Newest COVID-19 model indicates Colorado will hit a record number of hospitalizations from the pandemic within two weeks

The longer the state remains on current trajectory, the greater the change in transmission control needed 

REMOTE, (Oct. , 2020): The Colorado Department of Public Health and Environment (CDPHE) and the Colorado School of Public Health released an updated modeling report showing that hospitalizations from SARS-CoV-2 continue to increase rapidly across the state. 

On the current epidemic curve, Colorado will likely exceed the April peak in hospitalizations within two weeks. If the epidemic curve is not bent, Colorado could surpass intensive care unit (ICU) capacity in January. If contacts increase over the holidays (for example, due to gatherings between multiple households), ICU capacity could be exceeded in December. As announced by the state last week, gatherings should be limited to no more than 10 people from a maximum of two households. 

“There is a small window to improve transmission control over the next few weeks,” said Dr. Jonathan Samet, dean of the Colorado School of Public Health. “To limit increasing infections and avoid peaks that could strain healthcare capacity over the next three months, a substantial increase in transmission control is needed.”

The latest modeling provides projections based on COVID-19 hospital census data through October 26, 2020. The models are based on Colorado data and assumptions based on the current state of the science.

Key findings from the report:

  • Hospitalizations continue to rapidly increase. On the current trajectory of the epidemic curve, Colorado will probably hit its highest number of hospitalizations due to COVID-19 by November 10, and the limits of ICU capacity may be reached in early to mid-January. If infections increase over the holidays because of gatherings and other reasons for increased contacts among people, ICU capacity could be exceeded in December.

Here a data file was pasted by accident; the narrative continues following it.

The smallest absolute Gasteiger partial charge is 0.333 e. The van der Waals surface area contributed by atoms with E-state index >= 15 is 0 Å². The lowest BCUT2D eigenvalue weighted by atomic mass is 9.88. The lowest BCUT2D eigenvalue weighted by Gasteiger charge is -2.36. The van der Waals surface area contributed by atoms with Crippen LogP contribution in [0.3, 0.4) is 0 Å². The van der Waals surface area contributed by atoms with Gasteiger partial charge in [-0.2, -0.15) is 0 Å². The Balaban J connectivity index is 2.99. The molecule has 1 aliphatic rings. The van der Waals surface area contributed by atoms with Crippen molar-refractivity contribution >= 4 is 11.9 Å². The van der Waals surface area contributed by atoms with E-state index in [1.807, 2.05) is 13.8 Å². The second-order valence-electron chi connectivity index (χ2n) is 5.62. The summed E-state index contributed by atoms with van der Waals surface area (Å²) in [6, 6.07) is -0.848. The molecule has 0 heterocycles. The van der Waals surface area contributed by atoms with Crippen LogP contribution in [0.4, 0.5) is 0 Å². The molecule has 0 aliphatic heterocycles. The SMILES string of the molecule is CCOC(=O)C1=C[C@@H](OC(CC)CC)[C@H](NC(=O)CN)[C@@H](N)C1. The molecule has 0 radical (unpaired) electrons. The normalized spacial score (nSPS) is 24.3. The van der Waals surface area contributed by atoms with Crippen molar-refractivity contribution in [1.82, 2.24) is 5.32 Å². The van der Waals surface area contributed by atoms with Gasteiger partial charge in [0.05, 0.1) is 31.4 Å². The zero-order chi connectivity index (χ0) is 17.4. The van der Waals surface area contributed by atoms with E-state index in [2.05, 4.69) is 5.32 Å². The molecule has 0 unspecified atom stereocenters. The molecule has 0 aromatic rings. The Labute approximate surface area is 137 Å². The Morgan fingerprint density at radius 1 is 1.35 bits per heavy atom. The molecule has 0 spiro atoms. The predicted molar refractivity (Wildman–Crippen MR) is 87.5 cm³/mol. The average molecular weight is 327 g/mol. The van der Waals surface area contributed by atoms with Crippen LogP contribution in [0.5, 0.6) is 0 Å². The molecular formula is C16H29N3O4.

• The effective reproductive number is approximately 1.6 (with statistical uncertainty ranging from 1.47 to 1.70 at the 95% confidence level).
  • Approximately 1 in 219 Coloradans are currently infectious (compared to 1 in 292 last week). This implies that the probability of encountering an infected person in the population is higher than it was at any point this summer. This estimate is generated from the model and assumes that not all infectious residents are captured by state surveillance systems.
  • The estimated level of transmission control is currently 65% (for the period of September 28-October 13). Transmission control levels under about 79% will lead to increasing infections and an effective reproductive number greater than 1; and if contact rates are reduced and transmission control is above 79%, infections will decrease.
  • Using an extended modeling approach based on case data, the modeling team estimates transmission control varies significantly by age group, with significant decreases in control levels among all ages over the last month. Individuals aged 20-39 have the highest infectious contact rates (transmission control = 60%), and contact rates have increased among individuals over 65 over recent weeks (transmission control = 76%).